Other: Include bulleted list in (section) with at least 6 bullet points.
The post How to create a style guide for your SEO content writers appeared first on Search Engine Land.]]>
The post How to find good writers and other content marketing struggles appeared first on Search Engine Land.]]>
From low-cost content factories to high-ticket copywriters you feel you can’t afford, you may find yourself wondering if there’s a middle road.
How do you know which solution is best for you? Some say the best solution is to build an in-house team of writers, but this isn’t always the most affordable (or practical) option.
For those that need to outsource content writing, finding the right fit can be a bit of a whirlwind and confusing.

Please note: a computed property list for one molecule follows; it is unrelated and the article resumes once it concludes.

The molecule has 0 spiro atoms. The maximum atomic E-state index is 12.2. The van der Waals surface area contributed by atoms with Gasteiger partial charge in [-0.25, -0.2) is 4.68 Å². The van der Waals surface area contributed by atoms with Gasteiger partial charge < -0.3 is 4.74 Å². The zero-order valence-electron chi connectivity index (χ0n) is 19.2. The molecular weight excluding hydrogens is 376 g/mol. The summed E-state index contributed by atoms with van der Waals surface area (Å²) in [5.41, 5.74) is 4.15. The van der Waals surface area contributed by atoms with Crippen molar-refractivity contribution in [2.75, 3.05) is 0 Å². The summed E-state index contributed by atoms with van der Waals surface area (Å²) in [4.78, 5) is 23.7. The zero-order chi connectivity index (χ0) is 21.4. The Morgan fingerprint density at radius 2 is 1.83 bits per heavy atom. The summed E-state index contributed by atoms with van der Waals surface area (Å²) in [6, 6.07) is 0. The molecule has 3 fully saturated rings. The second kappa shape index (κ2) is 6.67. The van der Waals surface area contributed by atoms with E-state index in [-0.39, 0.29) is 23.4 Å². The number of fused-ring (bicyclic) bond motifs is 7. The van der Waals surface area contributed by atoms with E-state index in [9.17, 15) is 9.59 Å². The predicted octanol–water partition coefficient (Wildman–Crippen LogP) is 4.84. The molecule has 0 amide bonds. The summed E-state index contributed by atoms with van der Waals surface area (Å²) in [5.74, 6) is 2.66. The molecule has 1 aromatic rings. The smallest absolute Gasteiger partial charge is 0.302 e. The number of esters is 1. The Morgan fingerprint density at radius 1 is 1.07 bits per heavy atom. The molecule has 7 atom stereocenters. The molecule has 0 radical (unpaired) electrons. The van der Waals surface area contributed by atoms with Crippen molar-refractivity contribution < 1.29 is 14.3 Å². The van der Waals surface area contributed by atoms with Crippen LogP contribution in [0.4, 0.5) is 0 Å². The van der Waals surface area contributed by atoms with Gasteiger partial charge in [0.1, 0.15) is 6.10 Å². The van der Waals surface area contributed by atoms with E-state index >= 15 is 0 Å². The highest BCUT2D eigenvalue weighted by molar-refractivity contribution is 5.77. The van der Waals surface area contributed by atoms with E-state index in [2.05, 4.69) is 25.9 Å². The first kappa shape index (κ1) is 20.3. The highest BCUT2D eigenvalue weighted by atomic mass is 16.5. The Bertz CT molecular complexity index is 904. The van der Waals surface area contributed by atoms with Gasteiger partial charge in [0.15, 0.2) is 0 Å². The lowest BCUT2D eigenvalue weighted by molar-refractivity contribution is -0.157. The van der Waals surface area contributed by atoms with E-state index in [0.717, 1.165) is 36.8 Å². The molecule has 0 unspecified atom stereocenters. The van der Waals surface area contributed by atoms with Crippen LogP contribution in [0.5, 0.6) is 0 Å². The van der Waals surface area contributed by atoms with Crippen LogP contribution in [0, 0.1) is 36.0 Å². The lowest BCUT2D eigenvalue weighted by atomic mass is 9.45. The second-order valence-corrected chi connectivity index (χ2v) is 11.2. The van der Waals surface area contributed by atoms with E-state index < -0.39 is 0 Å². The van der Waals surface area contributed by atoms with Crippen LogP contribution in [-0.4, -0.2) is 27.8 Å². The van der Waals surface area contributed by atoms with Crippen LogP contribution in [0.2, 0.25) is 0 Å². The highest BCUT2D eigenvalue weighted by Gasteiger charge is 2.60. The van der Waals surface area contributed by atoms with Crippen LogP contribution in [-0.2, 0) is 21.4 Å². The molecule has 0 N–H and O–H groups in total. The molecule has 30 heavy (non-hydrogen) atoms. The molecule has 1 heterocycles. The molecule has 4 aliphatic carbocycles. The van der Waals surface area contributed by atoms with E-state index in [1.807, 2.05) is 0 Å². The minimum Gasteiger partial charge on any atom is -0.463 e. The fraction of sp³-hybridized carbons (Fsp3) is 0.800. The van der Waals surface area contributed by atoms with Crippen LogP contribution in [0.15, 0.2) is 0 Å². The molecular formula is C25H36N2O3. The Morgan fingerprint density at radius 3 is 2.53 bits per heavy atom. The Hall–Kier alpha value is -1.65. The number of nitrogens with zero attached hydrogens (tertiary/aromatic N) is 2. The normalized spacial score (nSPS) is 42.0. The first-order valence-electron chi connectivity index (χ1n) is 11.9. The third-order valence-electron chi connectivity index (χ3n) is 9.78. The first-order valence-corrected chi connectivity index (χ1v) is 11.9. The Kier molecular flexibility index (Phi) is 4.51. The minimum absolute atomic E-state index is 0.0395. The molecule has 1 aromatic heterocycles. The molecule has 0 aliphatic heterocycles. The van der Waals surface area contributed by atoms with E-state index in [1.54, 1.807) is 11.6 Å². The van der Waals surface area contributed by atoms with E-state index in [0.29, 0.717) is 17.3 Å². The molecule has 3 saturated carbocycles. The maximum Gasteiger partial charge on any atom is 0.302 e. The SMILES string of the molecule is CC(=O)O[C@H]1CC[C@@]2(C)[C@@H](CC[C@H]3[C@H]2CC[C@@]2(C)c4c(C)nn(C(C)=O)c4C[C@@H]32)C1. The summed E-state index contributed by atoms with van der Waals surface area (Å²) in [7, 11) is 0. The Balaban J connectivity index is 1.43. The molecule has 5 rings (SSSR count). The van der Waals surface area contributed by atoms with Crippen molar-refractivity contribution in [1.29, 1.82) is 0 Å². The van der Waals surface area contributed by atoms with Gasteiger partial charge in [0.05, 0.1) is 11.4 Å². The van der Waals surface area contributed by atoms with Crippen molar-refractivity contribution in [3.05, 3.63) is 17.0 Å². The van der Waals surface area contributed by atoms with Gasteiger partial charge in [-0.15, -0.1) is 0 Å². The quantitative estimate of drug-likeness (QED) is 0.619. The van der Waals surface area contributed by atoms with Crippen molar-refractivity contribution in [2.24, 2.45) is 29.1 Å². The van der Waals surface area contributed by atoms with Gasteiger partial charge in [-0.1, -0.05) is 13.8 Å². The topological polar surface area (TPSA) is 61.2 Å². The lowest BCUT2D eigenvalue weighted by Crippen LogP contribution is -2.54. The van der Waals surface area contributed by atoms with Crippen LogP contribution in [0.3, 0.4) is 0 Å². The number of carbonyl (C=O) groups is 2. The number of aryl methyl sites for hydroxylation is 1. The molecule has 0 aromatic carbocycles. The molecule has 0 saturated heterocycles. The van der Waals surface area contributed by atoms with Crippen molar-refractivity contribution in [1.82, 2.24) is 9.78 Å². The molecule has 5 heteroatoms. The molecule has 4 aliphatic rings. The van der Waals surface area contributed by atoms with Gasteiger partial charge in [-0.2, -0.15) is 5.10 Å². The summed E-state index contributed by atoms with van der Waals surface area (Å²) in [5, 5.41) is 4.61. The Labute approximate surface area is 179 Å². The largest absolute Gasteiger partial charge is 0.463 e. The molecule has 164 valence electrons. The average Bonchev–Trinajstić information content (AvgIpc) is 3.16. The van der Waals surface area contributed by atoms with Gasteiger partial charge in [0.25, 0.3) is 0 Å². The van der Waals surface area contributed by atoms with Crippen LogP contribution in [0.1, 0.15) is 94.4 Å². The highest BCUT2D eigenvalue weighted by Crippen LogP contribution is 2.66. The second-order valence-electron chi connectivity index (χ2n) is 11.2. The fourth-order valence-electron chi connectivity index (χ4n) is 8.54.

Today’s column will help answer all those questions, and more! I’m going to share ideas that will help you find, qualify and hire quality search engine optimization (SEO)-savvy content writers you can depend on.
Qualifying a good writer can feel a lot like qualifying a new love interest. They look good on paper and make a good first impression, but how do you really know they are the one?
The hard truth is that, just like with a love interest, you’ll have to spend time getting to know your writer before you really get an answer in full. But that doesn’t mean you have to go in blind. Here are some non-negotiables that will increase your odds of finding a good fit without wasting time:
[Read the full article on Marketing Land.]
The post How to find good writers and other content marketing struggles appeared first on Search Engine Land.]]>